A French court has convicted the Catholic archbishop of Lyon of failing to act on historic allegations of sexual abuse of boy scouts in his diocese, handing Cardinal Philippe Barbarin a six-month suspended jail sentence.

Barbarin is the highest-profile cleric to be caught up in the child sex abuse scandal inside the Catholic Church in France.

He was found guilty of failing to report allegations of sexual abuse in the 1980s and early 1990s by a priest who is due to go on trial later this year.

Barbarin, 68, has said he will resign as Archbishop of Lyon and the victims and their families were in his prayers.

"I have decided to go to see the Holy Father to hand him my resignation. He will receive me in a few days' time," Barbarin told a news conference after the verdict.

"Independently from my own fate, I wish once again to stress my compassion for the victims," he said.

Barbarin "in all conscience" chose not to tell authorities about the abuse allegations "in order to preserve the institution to which he belongs", today's verdict read.

"By wanting to avoid a scandal caused by a priest's multiple sex offences, and probably in seeking to conform to inadequate decisions taken by bishops before him, Philippe Barbarin preferred to take the risk that justice would be unable to uncover a great number of victims of sexual abuse and prevent them from voicing their pain," it added.

Barbarin, who was not in court for the verdict, would contest the decision, his lawyers said.

"We'll see you here in a few months’ time for an appeal," defence lawyer Jean-Felix Luciani told reporters outside the courtroom.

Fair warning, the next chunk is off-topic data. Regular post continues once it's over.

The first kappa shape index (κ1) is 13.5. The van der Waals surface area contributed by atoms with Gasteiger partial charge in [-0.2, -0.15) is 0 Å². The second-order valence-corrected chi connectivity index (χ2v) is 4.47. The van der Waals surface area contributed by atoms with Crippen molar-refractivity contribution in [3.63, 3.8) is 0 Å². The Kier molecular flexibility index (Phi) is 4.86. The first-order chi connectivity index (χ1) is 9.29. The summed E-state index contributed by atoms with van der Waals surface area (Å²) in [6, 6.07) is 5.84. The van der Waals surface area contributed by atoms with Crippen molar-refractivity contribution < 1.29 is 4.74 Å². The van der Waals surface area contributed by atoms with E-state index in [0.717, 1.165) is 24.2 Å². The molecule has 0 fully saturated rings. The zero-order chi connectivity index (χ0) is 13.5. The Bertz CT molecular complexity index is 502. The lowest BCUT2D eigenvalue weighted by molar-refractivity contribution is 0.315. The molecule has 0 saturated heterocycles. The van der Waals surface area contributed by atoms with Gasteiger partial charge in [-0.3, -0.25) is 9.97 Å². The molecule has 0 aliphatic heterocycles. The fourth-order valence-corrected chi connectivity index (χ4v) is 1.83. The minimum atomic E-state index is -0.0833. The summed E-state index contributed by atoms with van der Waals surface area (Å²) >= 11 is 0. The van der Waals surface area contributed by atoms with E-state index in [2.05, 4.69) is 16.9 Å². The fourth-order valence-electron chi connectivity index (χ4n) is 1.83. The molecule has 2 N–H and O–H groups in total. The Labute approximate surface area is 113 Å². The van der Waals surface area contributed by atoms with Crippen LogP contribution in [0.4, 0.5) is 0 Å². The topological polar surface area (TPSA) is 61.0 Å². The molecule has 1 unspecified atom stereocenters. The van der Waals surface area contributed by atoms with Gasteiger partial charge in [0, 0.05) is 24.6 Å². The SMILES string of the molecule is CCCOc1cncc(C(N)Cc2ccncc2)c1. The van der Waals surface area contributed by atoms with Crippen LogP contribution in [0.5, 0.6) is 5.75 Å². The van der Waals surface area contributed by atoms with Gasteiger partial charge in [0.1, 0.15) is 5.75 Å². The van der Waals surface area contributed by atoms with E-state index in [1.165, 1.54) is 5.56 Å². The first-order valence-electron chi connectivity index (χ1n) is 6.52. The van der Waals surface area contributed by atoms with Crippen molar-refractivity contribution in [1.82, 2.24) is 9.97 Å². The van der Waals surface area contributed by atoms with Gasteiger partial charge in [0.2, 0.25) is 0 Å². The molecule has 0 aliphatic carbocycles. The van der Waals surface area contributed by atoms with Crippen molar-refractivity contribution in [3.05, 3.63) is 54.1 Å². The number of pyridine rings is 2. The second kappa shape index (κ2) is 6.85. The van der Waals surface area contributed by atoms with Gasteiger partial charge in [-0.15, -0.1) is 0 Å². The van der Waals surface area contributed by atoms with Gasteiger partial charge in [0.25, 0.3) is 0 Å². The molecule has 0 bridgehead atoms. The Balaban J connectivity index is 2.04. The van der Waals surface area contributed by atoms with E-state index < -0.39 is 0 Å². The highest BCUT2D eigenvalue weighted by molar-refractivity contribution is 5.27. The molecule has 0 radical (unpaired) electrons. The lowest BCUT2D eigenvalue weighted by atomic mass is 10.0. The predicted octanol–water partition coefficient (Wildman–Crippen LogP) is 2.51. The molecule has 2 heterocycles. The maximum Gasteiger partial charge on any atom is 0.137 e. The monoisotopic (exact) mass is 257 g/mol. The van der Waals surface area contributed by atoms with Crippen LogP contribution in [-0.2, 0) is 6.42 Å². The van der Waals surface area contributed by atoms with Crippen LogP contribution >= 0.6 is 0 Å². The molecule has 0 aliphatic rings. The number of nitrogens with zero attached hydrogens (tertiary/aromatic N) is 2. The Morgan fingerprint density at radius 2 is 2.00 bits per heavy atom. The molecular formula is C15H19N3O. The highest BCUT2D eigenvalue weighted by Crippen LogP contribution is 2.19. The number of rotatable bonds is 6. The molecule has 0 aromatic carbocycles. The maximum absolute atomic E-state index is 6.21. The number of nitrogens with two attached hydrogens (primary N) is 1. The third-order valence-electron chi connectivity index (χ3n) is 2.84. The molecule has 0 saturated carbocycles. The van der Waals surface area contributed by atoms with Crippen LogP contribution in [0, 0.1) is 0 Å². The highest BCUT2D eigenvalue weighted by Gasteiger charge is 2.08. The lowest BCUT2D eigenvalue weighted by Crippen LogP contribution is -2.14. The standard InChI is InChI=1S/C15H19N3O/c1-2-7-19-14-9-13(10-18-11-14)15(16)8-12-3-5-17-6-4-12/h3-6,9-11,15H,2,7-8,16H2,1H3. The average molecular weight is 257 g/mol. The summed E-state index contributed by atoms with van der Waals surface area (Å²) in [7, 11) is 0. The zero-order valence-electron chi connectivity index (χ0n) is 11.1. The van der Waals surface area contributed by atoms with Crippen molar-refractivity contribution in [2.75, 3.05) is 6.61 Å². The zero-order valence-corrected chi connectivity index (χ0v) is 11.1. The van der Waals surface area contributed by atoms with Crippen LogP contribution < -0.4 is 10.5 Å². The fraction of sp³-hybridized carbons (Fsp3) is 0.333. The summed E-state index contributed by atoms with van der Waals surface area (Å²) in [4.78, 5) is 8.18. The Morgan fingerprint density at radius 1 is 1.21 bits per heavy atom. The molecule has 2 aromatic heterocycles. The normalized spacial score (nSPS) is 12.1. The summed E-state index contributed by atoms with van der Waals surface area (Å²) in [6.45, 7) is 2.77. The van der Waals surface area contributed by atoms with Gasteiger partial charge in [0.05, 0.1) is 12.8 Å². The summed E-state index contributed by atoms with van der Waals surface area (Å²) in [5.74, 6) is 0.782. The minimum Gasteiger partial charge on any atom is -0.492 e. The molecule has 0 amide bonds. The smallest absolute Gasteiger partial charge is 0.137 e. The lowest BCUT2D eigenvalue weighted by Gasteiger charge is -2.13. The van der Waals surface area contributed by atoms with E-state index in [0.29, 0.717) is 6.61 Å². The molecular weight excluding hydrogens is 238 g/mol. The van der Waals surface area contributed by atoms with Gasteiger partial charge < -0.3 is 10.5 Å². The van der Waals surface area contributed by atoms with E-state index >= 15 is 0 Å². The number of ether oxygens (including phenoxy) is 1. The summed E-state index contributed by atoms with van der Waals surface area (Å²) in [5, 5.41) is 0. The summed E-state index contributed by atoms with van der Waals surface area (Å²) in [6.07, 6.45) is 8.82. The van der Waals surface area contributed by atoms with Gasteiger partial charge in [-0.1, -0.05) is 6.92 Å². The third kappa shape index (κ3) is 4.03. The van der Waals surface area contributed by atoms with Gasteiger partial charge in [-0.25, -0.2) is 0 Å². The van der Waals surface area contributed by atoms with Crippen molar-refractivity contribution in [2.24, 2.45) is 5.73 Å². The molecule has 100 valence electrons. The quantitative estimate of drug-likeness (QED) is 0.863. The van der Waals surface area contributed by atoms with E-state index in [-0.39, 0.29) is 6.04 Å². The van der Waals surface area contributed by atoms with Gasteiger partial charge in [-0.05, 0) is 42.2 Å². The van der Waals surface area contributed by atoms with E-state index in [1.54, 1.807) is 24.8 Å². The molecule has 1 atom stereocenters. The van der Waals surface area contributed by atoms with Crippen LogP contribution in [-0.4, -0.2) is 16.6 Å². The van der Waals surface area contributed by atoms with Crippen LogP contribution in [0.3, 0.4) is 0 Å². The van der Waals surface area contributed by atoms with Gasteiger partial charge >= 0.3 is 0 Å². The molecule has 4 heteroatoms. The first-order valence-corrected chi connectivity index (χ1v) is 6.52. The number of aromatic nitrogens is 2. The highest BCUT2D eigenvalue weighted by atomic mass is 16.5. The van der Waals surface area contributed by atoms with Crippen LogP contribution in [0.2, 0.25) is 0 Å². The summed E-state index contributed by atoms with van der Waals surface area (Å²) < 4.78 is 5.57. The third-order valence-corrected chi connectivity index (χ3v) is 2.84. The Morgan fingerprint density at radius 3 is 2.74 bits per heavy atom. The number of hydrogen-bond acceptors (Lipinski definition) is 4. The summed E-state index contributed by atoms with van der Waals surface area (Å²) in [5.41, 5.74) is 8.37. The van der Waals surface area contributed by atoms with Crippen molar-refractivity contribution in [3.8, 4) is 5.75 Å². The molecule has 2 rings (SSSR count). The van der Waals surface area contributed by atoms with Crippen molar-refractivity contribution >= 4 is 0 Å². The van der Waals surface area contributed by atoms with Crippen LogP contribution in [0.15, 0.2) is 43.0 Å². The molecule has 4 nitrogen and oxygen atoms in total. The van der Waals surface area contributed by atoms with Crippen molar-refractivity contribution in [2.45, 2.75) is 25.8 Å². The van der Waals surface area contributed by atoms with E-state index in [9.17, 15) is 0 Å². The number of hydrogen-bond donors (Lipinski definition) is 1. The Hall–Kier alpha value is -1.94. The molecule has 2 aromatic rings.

Philippe Barbarin at his trial

He also suggested that it had been difficult for the court "to resist pressure" from public opinion, which has long been debating the case. A feature film about the case has already hit cinemas.

Five former aides who were also on trial were all found not guilty, either because the alleged crimes were too old or unproven.

Barbarin had faced a maximum three years in prison and a fine of €45,000.

He denied concealing allegations that Fr Bernard Preynat abused dozens of boys more than a decade before he arrived in the Lyon diocese in 2002.

Preynat has admitted sexual abuse, according to his lawyer.

Lyon prosecutors had previously investigated Barbarin, but dropped the investigation in mid-2016 without a detailed explanation.

However, an association of alleged victims called Parole Liberee (Freed Word) used a provision of French law to compel the cardinal to stand trial.

"This will send a strong message to the church and to the Pope," said abuse victim Francois Devaux, applauding the verdict.

Barbarin's trial put Europe's senior clergy in the spotlight at a time when Pope Francis is under fire for the church's response to a sexual abuse crisis that has engulfed the institution and damaged its standing around the globe.

The pontiff last month ended a conference on clergy abuse of children by calling for an "all-out battle" against a crime that should be "erased from the face of the earth".

Victims and their advocates expressed deep disappointment, saying Pope Francis had merely repeated old promises and offered few new concrete proposals.

Barbarin told the trial he only became aware of Preynat's abuses in 2014 after a conversation with one victim.

Before that, he said, he had only heard rumours.

He removed Preynat from his post a year later, when allegations became public.

Two other senior French religious figures have been convicted of failing to report child abuse in the past: the archbishop of Bayeux-Lisieux, Pierre Rican, in 2001, and the former bishop of Orleans, Andre Fort, last year.

"I cannot see what I am guilty of," Barbarin had told the court at the start of the trial in January.

"I never tried to hide, let alone cover up these horrible facts." 

Preynat was first interviewed by church leaders in 1991 and was prevented from leading scout groups, but he was later allowed to teach children again and held positions of authority.